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Legal experts continue to crawl through the massive cache of Mitt Romney’s Bain fund documents that Gawker published on Thursday.
As expected, the Bain funds appear to have employed pretty much every sophisticated tax-dodging scheme in the book, including:
- creating “blocker” corporations that allow the funds to avoid business taxes,
- entering into credit-default swaps that allow the funds to avoid dividend taxes, and, of course,
- taking advantage of the ludicrous “carried interest” tax loophole that allows private-equity and hedge-fund managers to treat their performance fees as capital gains instead of ordinary income and thus pay a tiny fraction of the taxes on them that normal professionals would pay
All of these tricks rely on legal technicalities and sophisticated techniques to avoid taxes. For practical purposes, none of them are available to average taxpayers, because they require considerable sophistication and expense to set up and maintain. But they’re common in the fund-management industry. And, for now, they are considered legal.
One of the tax-avoidance tricks that Romney’s funds employ, however, is not legal, according to Fleischer.
This trick involves treating not just “performance-based fees” but management fees as capital gains rather than ordinary income.
Private-equity firms, like other fund management firms, generally charge two kinds of fees on each fund:
- Performance-based fees, which pay the firm ~20% of any gains
- Management fees, which assess an annual ~2% fee on all invested capital
Both of these fees are standard professional fees, so they both should be taxed at ordinary income rates.
In one of the most outrageous loopholes in the tax code, however, the fund-management industry has bamboozled (or simply bribed) Congress into treating “performance-based” fees as capital gains rather than income. So, unlike lawyers, doctors, architects, mechanics, and hundreds of other service professionals, fund managers get the privilege of having their fees accrue tax-free in their funds. And, if they structure the funds well enough, they can avoid ever having to pay ordinary income taxes on their fees. This is likely the primary means by which Mitt Romney has managed to pay such a low tax rate for so long.
But Bain went further than claiming the common “carried interest” treatment on its performance fees, says Fleischer.
In a much more controversial move, Bain also claimed capital gains treatment for its management fees. This allowed the funds (and Romney) to avoid paying ordinary income taxes on all of its fees, not just its performance fees.
How did Bain claim that its management fees were capital gains?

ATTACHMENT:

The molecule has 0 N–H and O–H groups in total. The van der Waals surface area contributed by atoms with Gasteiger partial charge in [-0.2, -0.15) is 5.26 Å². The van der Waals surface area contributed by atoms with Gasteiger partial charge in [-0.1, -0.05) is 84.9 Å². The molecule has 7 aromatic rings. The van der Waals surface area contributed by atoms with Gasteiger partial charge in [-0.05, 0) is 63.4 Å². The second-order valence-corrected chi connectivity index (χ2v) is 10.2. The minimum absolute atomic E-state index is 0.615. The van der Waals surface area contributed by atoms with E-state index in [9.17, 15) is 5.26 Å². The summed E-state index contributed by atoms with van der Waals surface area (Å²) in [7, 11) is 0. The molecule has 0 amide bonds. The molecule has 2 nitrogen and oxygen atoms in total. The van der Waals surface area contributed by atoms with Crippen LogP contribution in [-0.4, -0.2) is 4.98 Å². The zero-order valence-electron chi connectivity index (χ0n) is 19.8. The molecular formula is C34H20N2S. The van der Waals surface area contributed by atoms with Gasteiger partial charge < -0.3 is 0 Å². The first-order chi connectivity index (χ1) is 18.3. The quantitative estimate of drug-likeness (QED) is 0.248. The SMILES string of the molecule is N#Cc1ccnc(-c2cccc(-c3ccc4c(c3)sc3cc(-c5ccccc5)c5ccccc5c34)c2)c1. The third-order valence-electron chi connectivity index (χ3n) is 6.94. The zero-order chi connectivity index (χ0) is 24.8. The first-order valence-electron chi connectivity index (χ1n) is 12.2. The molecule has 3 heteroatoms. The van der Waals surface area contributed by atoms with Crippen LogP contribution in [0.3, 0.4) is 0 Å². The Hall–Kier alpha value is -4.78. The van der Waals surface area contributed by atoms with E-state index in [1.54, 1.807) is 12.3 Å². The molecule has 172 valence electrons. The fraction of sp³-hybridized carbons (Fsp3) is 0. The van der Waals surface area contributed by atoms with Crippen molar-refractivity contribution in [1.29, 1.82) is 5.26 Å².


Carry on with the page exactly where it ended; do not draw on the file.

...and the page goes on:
By “waiving” its management fees in some years in exchange for receiving a priority payment of “profit” in future years.
In other words, instead of taking a $20,000 cash payment for each $1 million under management in a particular year, Bain opted to take the $20,000 payment in a later year, as the first portion of any profit distributed from one of the fund’s investments.
The theoretical basis for this tax treatment is presumably the same as the one used to justify the regular “carried interest” exemption, which is that by keeping its fees in the funds, the Bain partners are subjecting them to some risk: If the particular investment ends up losing money, the partners won’t get paid.
For two reasons, though, this justification is weak.
First, for normal Americans, investment capital is eligible for capital-gains treatment only after it has been assessed with ordinary income taxes. A doctor who makes $1 million for rendering medical services would pay his ~35% tax rate, and then whatever he has left over would be available as investment capital. If the doctor put this capital at risk, he would then be entitled to capital-gains treatment. Thanks to the “carried interest” loophole, however, fund managers can put the whole $1 million of fees at risk simply by keeping it in their funds. Thus, they can let all of their fee-income compound tax free and never pay ordinary income taxes on it. Over decades, this generates vast wealth above and beyond what they would have earned if they had had to pay ordinary income taxes before they invested like everyone else.
Second, as Fleischer explains, Bain had extraordinary flexibility in choosing which investments to take its guaranteed share of “future profits” out of, in addition to when.
Basically, all Bain had to do to ensure that it would get its management fees was to choose one investment in each fund that would appreciate in value at some point in the future. And given that Bain also had lots of control over the “carrying values” of these investments, it had superior knowledge of which investments would be the most likely to gain value. Thus, Fleischer argues, although there might have technically been some modest risk that Bain would never get paid its fees, this risk was extremely low.
Fleischer says this trick, treating management fees as capital gains, is “not legal.” He also believes it would not stand up in court.
To be fair, it appears that, legally, this particular tax-avoidance scheme is still in the “not yet settled” phase as opposed to the “established law” phase. At some point, if the IRS concludes that the capital gains treatment is bogus, it will likely challenge it in court. And Bain and other private-equity firms will defend it. And, years later, a judge or jury will issue a ruling that can be used to set future precedent. Or, alternatively, the IRS and/or Congress could issue a clarification that either explicitly allows this treatment or explicitly disavows it.
But what appears clear is that this aggressive interpretation and use of tax law has likely saved Bain and Mitt Romney millions of dollars in taxes over the years.
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